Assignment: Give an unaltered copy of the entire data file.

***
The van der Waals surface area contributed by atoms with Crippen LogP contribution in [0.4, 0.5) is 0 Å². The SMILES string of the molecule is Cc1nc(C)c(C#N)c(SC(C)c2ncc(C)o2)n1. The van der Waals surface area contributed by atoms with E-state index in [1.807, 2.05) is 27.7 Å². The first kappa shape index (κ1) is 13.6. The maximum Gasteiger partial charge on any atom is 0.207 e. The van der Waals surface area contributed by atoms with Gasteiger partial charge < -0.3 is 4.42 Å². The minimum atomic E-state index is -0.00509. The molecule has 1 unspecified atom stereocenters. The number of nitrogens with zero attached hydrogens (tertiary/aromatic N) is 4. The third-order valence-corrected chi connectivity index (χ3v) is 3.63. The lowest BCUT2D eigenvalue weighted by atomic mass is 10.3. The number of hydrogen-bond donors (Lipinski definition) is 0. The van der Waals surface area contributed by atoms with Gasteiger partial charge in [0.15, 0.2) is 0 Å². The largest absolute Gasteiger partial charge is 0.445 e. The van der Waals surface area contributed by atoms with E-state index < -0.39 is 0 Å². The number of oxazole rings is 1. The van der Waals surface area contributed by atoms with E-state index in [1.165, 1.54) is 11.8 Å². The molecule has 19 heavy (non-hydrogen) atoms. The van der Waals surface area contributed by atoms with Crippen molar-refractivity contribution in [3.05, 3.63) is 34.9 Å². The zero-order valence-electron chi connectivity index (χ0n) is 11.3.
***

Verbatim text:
The van der Waals surface area contributed by atoms with Crippen LogP contribution in [0.4, 0.5) is 0 Å². The SMILES string of the molecule is Cc1nc(C)c(C#N)c(SC(C)c2ncc(C)o2)n1. The van der Waals surface area contributed by atoms with E-state index in [1.807, 2.05) is 27.7 Å². The first kappa shape index (κ1) is 13.6. The maximum Gasteiger partial charge on any atom is 0.207 e. The van der Waals surface area contributed by atoms with Gasteiger partial charge < -0.3 is 4.42 Å². The minimum atomic E-state index is -0.00509. The molecule has 1 unspecified atom stereocenters. The number of nitrogens with zero attached hydrogens (tertiary/aromatic N) is 4. The third-order valence-corrected chi connectivity index (χ3v) is 3.63. The lowest BCUT2D eigenvalue weighted by atomic mass is 10.3. The number of hydrogen-bond donors (Lipinski definition) is 0. The van der Waals surface area contributed by atoms with Gasteiger partial charge in [0.15, 0.2) is 0 Å². The largest absolute Gasteiger partial charge is 0.445 e. The van der Waals surface area contributed by atoms with E-state index < -0.39 is 0 Å². The number of oxazole rings is 1. The van der Waals surface area contributed by atoms with E-state index in [1.165, 1.54) is 11.8 Å². The molecule has 19 heavy (non-hydrogen) atoms. The van der Waals surface area contributed by atoms with Crippen molar-refractivity contribution in [3.05, 3.63) is 34.9 Å². The zero-order valence-electron chi connectivity index (χ0n) is 11.3.